Cardona defends student loan plan as one-time COVID-19 remedy

Education secretary's appearance is part of push to sell Democratic policies ahead of midterms

Education Secretary Miguel Cardona plays latin percussion during a session with the Peer-to-Peer Jazz Quintet featuring professional trumpeter Sean Jones, center, Elijah Woodward, right, on tenor sax, from the Duke Ellington School for the Arts, and Ebban Dorsey, alto sax, from the Baltimore School for the Arts, at the Education Department on April 19.  (Tom Williams/CQ Roll Call file photo)
Education Secretary Miguel Cardona plays latin percussion during a session with the Peer-to-Peer Jazz Quintet featuring professional trumpeter Sean Jones, center, Elijah Woodward, right, on tenor sax, from the Duke Ellington School for the Arts, and Ebban Dorsey, alto sax, from the Baltimore School for the Arts, at the Education Department on April 19. (Tom Williams/CQ Roll Call file photo)
Posted September 7, 2022 at 12:30pm

Education Secretary Miguel Cardona pushed back Wednesday against Republican criticism of the Biden administration’s new student loan debt forgiveness program, saying it would curb defaults and boost the economy.

The program, announced last month, will cancel $10,000 in student loan debt for federal borrowers who earn less than $125,000 a year and $20,000 for recipients of federal Pell Grants, which target low-income students. The move is expected to benefit 43 million loan borrowers, including 20 million whose debt will be completely canceled.

Republicans have attacked the Biden administration’s executive action as a sop to relatively wealthy families that will be paid for by lower-income workers in the form of higher federal debt. The Committee for a Responsible Federal Budget, a nonpartisan research group, estimated the plan could cost roughly $500 billion over a decade.

“President Biden’s student loan socialism is a slap in the face to every family who sacrificed to save for college, every graduate who paid their debt, and every American who chose a certain career path or volunteered to serve in our Armed Forces in order to avoid taking on debt,” Senate Minority Leader Mitch McConnell said in a recent statement.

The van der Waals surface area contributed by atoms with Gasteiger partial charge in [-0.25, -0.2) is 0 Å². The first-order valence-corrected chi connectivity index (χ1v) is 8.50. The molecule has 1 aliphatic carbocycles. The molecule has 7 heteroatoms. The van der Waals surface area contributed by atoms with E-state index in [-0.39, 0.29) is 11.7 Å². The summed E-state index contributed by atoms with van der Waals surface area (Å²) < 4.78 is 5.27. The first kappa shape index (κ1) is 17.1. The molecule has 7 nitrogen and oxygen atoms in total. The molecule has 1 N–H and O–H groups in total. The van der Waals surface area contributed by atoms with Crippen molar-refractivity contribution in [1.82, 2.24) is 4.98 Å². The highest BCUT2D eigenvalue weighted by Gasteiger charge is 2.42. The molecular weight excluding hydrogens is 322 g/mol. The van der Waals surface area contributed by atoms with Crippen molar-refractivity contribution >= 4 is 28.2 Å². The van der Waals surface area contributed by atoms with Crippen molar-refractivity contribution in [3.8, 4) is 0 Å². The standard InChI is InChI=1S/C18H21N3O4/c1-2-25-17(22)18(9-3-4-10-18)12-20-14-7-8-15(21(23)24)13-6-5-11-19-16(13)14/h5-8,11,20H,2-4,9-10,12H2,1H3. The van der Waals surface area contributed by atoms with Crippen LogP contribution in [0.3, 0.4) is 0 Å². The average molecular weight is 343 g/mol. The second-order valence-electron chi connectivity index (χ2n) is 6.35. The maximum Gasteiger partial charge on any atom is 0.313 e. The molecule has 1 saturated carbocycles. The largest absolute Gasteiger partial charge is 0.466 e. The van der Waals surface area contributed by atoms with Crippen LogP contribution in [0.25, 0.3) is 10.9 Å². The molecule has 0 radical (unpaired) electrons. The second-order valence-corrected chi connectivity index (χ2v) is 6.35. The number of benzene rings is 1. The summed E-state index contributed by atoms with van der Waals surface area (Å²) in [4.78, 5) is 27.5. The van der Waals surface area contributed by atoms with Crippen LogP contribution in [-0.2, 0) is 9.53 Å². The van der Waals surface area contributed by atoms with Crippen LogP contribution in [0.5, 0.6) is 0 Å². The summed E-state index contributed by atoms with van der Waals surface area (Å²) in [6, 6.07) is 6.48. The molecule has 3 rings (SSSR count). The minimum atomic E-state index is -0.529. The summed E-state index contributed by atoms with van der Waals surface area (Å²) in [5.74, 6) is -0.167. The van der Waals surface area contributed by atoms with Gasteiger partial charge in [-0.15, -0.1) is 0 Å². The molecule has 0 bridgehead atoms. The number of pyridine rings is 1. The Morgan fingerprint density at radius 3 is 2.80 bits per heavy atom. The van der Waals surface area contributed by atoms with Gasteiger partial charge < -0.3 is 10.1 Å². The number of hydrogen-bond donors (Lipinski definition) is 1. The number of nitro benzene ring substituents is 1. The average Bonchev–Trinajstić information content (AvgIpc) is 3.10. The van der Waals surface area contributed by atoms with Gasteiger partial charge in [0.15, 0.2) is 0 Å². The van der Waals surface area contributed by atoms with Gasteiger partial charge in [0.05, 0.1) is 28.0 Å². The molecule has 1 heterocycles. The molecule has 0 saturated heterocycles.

But Cardona said the debt forgiveness was a one-time remedy for the economic fallout from the COVID-19 pandemic. He said it would benefit even those students who already paid off their loans.

"The intent of this debt relief is to make sure borrowers are not worse off after this pandemic than they were before,” he told reporters at a breakfast sponsored by The Christian Science Monitor. “But to that person that paid off their loan, having their neighbor not going to default helps the local economy. We know defaults were skyrocketing, and we were expecting it to skyrocket even more."

About one-third of federal student loan borrowers have defaulted at some point over the past two decades, according to a survey by the Pew Charitable Trusts. And of those who defaulted, nearly two-thirds did so multiple times.

Cardona also compared the student loan forgiveness to the pandemic relief provided to small businesses through the Paycheck Protection Program, which offered forgivable loans for employers who kept their workers on the payroll.

"So we invested in businesses. Now we're investing in Americans to make sure they get back on their feet and move on,” he said.

The plan could face legal challenges. Republicans, and even some Democrats, have suggested only Congress has the power to cancel student debt. But the Education Department issued a legal memo citing a 2003 law that grants the secretary broad authority to provide such relief during periods of war and national emergencies, which it argued should include the pandemic.

"We're acting on our authority, and we believe that we have not only the right but the responsibility to make sure Americans are not worse off after the pandemic,” Cardona said.

The secretary also acknowledged that loan forgiveness alone won’t fix the underlying problem of soaring college costs that promise to ensnare future students with mounting debt. That is why the administration also announced a plan to cut in half borrowers’ monthly payments, from 10 percent of discretionary income to 5 percent.

And he said the administration is working on other solutions that include loan forgiveness for public service and more “information transparency” on the part of colleges and universities to ensure “a better return on investment in colleges.”

"The worst thing that could happen is for us to provide debt relief and be in the same position five years from now,” he said. “So if we don't stop the bleeding, we're going to be in the same position we're in."

Cardona's appearance Wednesday came as Cabinet secretaries begin a public relations offensive to tout the administration's accomplishments in advance of the November midterm elections.

On Monday, Cardona will kick off a Road to Success Back to School Bus Tour with first lady Jill Biden, a college professor.  The weeklong, multistate trip is designed to "underscore the Administration’s commitment to helping students recover from the impacts of the pandemic and continue on the road to success," the Education Department said in a statement.

Treasury Secretary Janet L. Yellen, meanwhile, will travel to Michigan on Thursday to speak at the Ford Motor Company's Rouge Electric Vehicle Center in Dearborn, where she will address "what the passage of the Administration's legislative agenda means for the future of our country," the Treasury Department said in announcing the trip.

And those trips come on the heels of an announcement by Commerce Secretary Gina M. Raimondo outlining plans for spending $50 billion to boost domestic microchip manufacturing provided in a bipartisan economic competitiveness law enacted last month.

Lindsey McPherson contributed to this report.